After years of economic uncertainty, Libya seems poised to re-emerge into the global financial community. The plan is to engage in a process of taking back control of investments that have been frozen since 2011’s revolution that toppled Muammar Gaddafi. If successful, it will allow the Libyan Investment Authority (LIA) to reinvest billions of dollars of assets that have been forced into dormancy during the last four years.
In total, the Libyan Investment Authority is applying to regain control of $67 billion of Libya’s national wealth fund, through license applications in a number of different international jurisdictions. If successful, these will kick start a process that will allow a partial management of the funds at stake.
The LIA was set up under Gaddafi’s government to ensure financial stability for Libya’s heavily oil-dependent economy. With Libya’s finances in turmoil since the revolution, these license applications, as well as high-profile court cases, will allow it to make a significant step back towards mainstream international acceptance.
The plans were revealed in an interview given by Hassan Bouhadi to the Telegraph (Arabic). where he discussed plans to sue Goldman Sachs and Societe Generale in the London Courts for what the LIA sees as actions that “squandered” the LIA’s funds. Their claim is that the two banks invested the fund’s assets in high-risk derivative transactions that were wiped out in 2008. The LIA is claiming billions of dollars in compensation in a strongly contested lawsuit.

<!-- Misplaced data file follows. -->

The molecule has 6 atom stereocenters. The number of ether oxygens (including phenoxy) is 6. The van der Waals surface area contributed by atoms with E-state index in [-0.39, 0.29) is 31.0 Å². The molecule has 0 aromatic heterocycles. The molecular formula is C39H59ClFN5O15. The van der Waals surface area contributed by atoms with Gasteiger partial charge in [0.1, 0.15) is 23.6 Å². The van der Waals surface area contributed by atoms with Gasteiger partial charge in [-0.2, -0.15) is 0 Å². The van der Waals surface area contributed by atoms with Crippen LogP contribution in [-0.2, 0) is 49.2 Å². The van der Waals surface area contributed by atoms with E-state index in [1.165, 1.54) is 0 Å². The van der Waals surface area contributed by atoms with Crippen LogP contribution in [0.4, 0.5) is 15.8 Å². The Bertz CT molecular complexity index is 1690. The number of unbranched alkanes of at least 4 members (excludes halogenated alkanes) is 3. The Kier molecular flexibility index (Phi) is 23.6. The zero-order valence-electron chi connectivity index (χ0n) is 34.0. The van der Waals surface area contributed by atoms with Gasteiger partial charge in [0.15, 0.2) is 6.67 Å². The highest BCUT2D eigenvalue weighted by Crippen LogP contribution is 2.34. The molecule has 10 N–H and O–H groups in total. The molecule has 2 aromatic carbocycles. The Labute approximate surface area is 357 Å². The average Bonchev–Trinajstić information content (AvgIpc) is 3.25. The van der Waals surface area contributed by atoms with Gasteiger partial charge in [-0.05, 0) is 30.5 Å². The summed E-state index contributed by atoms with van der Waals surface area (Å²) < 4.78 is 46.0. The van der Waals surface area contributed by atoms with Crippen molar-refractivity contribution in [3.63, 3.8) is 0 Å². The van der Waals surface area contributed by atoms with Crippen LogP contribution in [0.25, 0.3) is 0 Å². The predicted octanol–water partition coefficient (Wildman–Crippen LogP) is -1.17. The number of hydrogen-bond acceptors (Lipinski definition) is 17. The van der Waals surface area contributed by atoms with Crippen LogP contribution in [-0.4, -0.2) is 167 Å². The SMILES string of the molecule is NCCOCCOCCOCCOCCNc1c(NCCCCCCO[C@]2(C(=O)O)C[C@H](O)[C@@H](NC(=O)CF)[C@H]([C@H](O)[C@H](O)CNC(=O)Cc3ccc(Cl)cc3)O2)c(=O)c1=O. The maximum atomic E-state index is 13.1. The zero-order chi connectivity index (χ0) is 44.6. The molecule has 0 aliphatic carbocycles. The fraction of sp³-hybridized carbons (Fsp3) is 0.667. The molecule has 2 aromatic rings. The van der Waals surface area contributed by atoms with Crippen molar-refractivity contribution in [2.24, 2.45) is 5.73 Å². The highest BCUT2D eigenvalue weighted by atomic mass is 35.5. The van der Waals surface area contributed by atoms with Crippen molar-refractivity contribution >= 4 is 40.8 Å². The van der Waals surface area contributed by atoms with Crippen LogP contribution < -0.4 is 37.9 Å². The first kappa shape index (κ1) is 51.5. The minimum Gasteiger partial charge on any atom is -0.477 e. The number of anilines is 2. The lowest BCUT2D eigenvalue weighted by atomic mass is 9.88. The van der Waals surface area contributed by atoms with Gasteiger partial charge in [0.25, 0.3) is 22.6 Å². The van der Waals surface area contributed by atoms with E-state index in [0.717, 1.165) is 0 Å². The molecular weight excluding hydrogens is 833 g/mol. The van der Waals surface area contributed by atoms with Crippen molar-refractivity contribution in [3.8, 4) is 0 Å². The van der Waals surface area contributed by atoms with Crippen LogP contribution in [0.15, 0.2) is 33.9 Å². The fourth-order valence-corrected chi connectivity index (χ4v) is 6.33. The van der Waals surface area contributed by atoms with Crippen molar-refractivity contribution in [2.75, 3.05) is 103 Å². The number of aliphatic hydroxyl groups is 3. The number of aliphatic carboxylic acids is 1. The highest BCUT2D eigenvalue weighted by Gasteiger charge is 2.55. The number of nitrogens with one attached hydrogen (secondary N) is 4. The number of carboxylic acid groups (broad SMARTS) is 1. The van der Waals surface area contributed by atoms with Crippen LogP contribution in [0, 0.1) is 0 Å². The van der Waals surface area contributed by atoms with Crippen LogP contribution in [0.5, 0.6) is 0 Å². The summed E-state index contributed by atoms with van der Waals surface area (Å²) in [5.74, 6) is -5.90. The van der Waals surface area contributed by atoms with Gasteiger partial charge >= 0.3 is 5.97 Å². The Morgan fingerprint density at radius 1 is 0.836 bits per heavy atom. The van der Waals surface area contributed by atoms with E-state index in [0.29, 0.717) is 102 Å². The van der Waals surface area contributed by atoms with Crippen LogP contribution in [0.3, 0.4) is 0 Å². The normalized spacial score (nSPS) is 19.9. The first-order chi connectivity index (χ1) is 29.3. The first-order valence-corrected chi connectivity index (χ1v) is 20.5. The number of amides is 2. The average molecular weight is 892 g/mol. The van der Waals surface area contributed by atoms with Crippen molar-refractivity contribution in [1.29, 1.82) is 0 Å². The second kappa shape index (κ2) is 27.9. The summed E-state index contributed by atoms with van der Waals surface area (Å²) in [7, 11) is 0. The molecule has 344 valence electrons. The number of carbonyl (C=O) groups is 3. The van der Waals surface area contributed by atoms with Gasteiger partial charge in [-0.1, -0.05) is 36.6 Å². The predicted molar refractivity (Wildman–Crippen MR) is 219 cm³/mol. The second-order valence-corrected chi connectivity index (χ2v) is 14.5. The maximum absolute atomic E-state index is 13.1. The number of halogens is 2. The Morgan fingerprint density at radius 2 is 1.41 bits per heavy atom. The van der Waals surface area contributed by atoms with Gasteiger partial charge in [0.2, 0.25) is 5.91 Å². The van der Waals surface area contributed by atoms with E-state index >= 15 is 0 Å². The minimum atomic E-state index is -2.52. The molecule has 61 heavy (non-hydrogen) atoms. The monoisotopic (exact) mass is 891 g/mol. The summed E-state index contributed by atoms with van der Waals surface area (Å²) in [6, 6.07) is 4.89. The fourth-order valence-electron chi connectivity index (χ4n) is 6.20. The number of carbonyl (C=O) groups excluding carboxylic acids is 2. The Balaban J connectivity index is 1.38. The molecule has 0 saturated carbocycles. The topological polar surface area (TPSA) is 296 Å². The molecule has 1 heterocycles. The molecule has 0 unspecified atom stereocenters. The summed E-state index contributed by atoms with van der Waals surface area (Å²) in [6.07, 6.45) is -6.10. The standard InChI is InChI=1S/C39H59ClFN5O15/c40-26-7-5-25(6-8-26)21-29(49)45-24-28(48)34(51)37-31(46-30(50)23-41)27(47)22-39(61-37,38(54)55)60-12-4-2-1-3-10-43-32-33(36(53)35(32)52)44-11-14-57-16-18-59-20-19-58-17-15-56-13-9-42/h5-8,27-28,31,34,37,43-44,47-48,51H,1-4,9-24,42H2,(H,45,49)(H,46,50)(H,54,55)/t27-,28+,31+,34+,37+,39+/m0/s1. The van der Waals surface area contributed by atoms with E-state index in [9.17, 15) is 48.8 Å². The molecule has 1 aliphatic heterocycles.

The LIA is most concerned at present with a 30 percent portion of its $67 billion assets that are in a number of foreign equities, bonds and similar holdings. These assets were frozen under international sanctions in 2011, a status that the new Libyan government wishes to remain in place. At the same time however, these investments need managing to maintain their value – for example where bonds have matured, or the portfolio has become overexposed to risk due to commodity fluctuations.
Following visits to Washington and EU authorities and ambassadors, Mr Bouhadi has been pressing for a method of permitting the preservation of these Libyan investments to prevent the Libyan people’s funds being devalued. The hope is that deals and licenses can be arranged to allow reinvestment of matured bonds in a ring-fenced manner that doesn’t allow them to be cashed in. For example, equity assets, such as the LIA’s 3.2 percent stake in Pearson (owner of the Financial Times), might be allowed to reinvest coupon payments and dividends rather than those funds sitting inactive.
The LIA’s actions are the first steps in a longer process of unfreezing the affected assets, but that outcome is not expected to happen until political stability has been achieved in Libya. The country is still torn by civil war and complex power struggles that have been fought since Gaddafi was overthrown. The internationally-recognised government has been forced out of the nation’s capital, Tripoli, by Islamist militias, and areas of the country are under the control of the Islamic State of Iraq and the Levant (ISIL).
Even the LIA has been caught up in these turbulent politics, with the Tripoli-backed former chairman, Abdulmagid Breish, currently attempting to replace Mr Bouhadi. Among the fights currently underway has been Mr Breish’s hiring of law firm Stephenson Harwood in London for an attempt to take control of the lawsuits against Goldman Sacs and Societe Generale.